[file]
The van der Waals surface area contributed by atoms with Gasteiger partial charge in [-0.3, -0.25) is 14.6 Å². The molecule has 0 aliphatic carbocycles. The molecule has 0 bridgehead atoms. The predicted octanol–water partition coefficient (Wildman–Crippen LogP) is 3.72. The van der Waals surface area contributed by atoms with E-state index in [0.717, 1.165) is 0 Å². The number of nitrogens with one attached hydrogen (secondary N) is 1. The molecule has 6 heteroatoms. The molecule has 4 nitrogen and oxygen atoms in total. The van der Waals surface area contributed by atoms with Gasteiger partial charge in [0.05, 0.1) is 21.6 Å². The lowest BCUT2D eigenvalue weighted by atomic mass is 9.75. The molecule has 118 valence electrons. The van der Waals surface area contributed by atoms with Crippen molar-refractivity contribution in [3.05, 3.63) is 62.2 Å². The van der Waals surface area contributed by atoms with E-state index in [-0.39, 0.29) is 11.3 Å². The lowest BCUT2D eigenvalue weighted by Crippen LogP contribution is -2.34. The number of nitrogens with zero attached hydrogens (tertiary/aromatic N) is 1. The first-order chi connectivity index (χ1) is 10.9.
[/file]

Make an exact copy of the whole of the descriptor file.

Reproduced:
The van der Waals surface area contributed by atoms with Gasteiger partial charge in [-0.3, -0.25) is 14.6 Å². The molecule has 0 aliphatic carbocycles. The molecule has 0 bridgehead atoms. The predicted octanol–water partition coefficient (Wildman–Crippen LogP) is 3.72. The van der Waals surface area contributed by atoms with E-state index in [0.717, 1.165) is 0 Å². The number of nitrogens with one attached hydrogen (secondary N) is 1. The molecule has 6 heteroatoms. The molecule has 4 nitrogen and oxygen atoms in total. The van der Waals surface area contributed by atoms with Gasteiger partial charge in [0.05, 0.1) is 21.6 Å². The lowest BCUT2D eigenvalue weighted by atomic mass is 9.75. The molecule has 118 valence electrons. The van der Waals surface area contributed by atoms with Crippen molar-refractivity contribution in [3.05, 3.63) is 62.2 Å². The van der Waals surface area contributed by atoms with E-state index in [-0.39, 0.29) is 11.3 Å². The lowest BCUT2D eigenvalue weighted by Crippen LogP contribution is -2.34. The number of nitrogens with zero attached hydrogens (tertiary/aromatic N) is 1. The first-order chi connectivity index (χ1) is 10.9.